Sidharth Monga is an assistant editor at ESPNcricinfo
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It's a weird old summer in England where the red Dukes Test ball is swinging less and going soft quickly and the white Kookaburra is not only swinging, it is swinging for longer than usual. It is quaint that such an integral part of the contest is not homogenised but also strange that such little research on such an integral part of a professional sport is available in the public sphere. Its practitioners are almost resigned to be at the mercy of the batch of balls they get.
"So yes, even I was very surprised that the white ball is swinging and swinging for a long period of time, especially in the T20 format. And that there's more bounce in the wicket as well. So yes, when the ball swings you enjoy more. But honestly, I don't know if I'm swinging it, [if it is] some conditions or it's the ball, but yes, I'm glad it's swinging."
Not surprisingly, Bhuvneshwar right now is a kid in a toy store. The ball is swinging for him and swinging for long. Accordingly he is 6-1-25-4 after two matches. He admitted he is tempted to show off and bowl inswing-outswing-inswing-outswing but that's not how you get wickets. And there are very few in contemporary cricket who know how to make use of the swinging ball better than Bhuvneshwar.
"If the ball swings, which is my strength, I look to attack," Bhuvneshwar said. "Batsmen attack on flat wickets, they play their shots there, but it swung in these two matches, and I have been on the attack. But it is important to not get ahead of yourself. You feel like bowling one inswinger, one outswinger, one inswinger, but it is important to control that urge. Bowl consistently and set the batsman up."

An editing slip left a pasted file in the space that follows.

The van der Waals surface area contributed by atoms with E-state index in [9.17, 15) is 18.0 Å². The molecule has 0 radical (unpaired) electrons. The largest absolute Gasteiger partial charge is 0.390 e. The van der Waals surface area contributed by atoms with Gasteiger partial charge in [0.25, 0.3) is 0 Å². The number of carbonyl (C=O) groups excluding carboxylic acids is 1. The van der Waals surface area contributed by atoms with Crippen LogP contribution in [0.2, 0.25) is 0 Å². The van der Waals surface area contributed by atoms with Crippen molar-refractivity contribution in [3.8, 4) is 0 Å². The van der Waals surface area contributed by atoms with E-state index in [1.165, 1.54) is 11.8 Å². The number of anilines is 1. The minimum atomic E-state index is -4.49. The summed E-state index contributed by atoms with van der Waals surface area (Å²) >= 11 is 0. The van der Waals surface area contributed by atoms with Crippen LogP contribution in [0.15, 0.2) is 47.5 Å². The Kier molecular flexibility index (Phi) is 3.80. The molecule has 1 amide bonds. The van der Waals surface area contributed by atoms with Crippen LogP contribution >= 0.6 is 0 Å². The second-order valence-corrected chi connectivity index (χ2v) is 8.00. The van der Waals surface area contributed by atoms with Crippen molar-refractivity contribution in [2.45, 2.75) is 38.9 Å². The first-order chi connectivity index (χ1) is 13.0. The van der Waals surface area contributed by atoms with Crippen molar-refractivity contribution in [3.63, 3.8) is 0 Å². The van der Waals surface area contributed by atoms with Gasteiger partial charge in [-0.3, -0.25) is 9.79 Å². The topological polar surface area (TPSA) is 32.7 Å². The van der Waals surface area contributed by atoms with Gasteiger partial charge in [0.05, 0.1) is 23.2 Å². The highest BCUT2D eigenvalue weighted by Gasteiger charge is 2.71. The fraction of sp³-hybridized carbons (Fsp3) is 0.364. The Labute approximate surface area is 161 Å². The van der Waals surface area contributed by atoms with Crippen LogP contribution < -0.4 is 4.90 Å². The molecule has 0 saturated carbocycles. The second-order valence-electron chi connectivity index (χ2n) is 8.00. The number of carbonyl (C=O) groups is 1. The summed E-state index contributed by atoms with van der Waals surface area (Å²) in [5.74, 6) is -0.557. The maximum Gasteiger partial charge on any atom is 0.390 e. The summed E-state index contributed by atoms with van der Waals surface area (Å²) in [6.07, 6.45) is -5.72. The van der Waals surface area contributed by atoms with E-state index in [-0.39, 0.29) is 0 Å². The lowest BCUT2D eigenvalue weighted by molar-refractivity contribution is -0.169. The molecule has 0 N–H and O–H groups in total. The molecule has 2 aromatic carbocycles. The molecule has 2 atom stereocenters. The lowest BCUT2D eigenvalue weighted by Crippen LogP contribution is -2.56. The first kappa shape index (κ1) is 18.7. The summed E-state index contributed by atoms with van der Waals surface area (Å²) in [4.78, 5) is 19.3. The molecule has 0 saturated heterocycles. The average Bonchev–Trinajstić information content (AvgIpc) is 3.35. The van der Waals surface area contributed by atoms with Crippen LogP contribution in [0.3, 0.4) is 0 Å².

Even in T20 cricket, you can apparently do that. In the first T20I, the non-striker Jos Buttler watched him bowl four straight outswingers to Jason Roy. The last of those got Roy a single. It brought Buttler on strike. The first ball to Buttler was a big inswinger, castling him. In the second, he didn't need a set-up. Starting off with a slip in place, he bowled the perfect outswinger first and up and took Roy's edge.
When Buttler and Dawid Malan started to walk at him in a bid to thwart the swing, Bhuvneshwar didn't mind bringing the wicketkeeper up. And he had Buttler for a second time this series.
Bowling so well was a distant thought when people wondered if it was curtains for Bhuvneshwar when he struggled in the T20 World Cup. Aspersions were cast on his commitment, replacements looked readily available, but when India saw he had come back to full fitness, they had no second thoughts in going back to Bhuvneshwar. But did he doubt himself ever?
"After an injury, you know you have to do well when you come back," Bhuvneshwar said. "There's no other option. I always felt there will be at least one chance to come back. I knew I would give it 100% then but there is no guarantee the results will be good.
"Because when you get injured, you get frustrated. There is some disappointment. It is not strictly doubts but you are not in a good frame of mind. Luckily I got a chance and did well. Of course the way the captain and the coach have backed me, it is good… if they backed me and I am doing well, they also must be feeling good that the player they backed is doing well."
In this mood, with the ball swinging, it is a miracle the captain has been able to take the ball off him and bowl him for just three overs in each of the matches.